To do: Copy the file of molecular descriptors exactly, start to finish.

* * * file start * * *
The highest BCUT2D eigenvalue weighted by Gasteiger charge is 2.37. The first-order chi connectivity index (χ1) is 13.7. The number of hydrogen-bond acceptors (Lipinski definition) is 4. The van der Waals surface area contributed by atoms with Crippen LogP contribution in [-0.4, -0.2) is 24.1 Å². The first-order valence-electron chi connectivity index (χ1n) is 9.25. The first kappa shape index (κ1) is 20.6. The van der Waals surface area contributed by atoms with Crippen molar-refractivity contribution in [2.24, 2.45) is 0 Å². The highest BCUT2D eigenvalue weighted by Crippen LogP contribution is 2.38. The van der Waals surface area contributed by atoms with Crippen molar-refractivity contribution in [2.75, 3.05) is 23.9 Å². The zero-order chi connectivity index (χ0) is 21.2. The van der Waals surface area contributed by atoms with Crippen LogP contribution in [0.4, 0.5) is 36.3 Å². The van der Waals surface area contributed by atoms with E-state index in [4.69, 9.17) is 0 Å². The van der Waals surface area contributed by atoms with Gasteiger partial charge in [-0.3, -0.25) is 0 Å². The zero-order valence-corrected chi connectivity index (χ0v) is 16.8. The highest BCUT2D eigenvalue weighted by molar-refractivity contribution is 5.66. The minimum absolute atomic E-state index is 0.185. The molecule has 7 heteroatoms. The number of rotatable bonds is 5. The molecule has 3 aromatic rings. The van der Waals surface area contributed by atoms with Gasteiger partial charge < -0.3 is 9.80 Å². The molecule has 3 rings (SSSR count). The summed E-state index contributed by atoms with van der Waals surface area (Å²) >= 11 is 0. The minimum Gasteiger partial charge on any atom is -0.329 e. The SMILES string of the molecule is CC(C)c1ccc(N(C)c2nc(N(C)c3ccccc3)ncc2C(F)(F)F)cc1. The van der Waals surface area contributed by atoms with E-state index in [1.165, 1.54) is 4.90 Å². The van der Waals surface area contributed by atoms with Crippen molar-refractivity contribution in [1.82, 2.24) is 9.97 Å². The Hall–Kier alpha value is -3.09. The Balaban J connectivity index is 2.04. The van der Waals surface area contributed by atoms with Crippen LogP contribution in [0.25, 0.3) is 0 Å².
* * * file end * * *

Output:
The highest BCUT2D eigenvalue weighted by Gasteiger charge is 2.37. The first-order chi connectivity index (χ1) is 13.7. The number of hydrogen-bond acceptors (Lipinski definition) is 4. The van der Waals surface area contributed by atoms with Crippen LogP contribution in [-0.4, -0.2) is 24.1 Å². The first-order valence-electron chi connectivity index (χ1n) is 9.25. The first kappa shape index (κ1) is 20.6. The van der Waals surface area contributed by atoms with Crippen molar-refractivity contribution in [2.24, 2.45) is 0 Å². The highest BCUT2D eigenvalue weighted by Crippen LogP contribution is 2.38. The van der Waals surface area contributed by atoms with Crippen molar-refractivity contribution in [2.75, 3.05) is 23.9 Å². The zero-order chi connectivity index (χ0) is 21.2. The van der Waals surface area contributed by atoms with Crippen LogP contribution in [0.4, 0.5) is 36.3 Å². The van der Waals surface area contributed by atoms with E-state index in [4.69, 9.17) is 0 Å². The van der Waals surface area contributed by atoms with Gasteiger partial charge in [-0.3, -0.25) is 0 Å². The zero-order valence-corrected chi connectivity index (χ0v) is 16.8. The highest BCUT2D eigenvalue weighted by molar-refractivity contribution is 5.66. The minimum absolute atomic E-state index is 0.185. The molecule has 7 heteroatoms. The number of rotatable bonds is 5. The molecule has 3 aromatic rings. The van der Waals surface area contributed by atoms with Gasteiger partial charge < -0.3 is 9.80 Å². The molecule has 3 rings (SSSR count). The summed E-state index contributed by atoms with van der Waals surface area (Å²) >= 11 is 0. The minimum Gasteiger partial charge on any atom is -0.329 e. The SMILES string of the molecule is CC(C)c1ccc(N(C)c2nc(N(C)c3ccccc3)ncc2C(F)(F)F)cc1. The van der Waals surface area contributed by atoms with E-state index in [1.165, 1.54) is 4.90 Å². The van der Waals surface area contributed by atoms with Crippen molar-refractivity contribution in [1.82, 2.24) is 9.97 Å². The Hall–Kier alpha value is -3.09. The Balaban J connectivity index is 2.04. The van der Waals surface area contributed by atoms with Crippen LogP contribution in [0.25, 0.3) is 0 Å².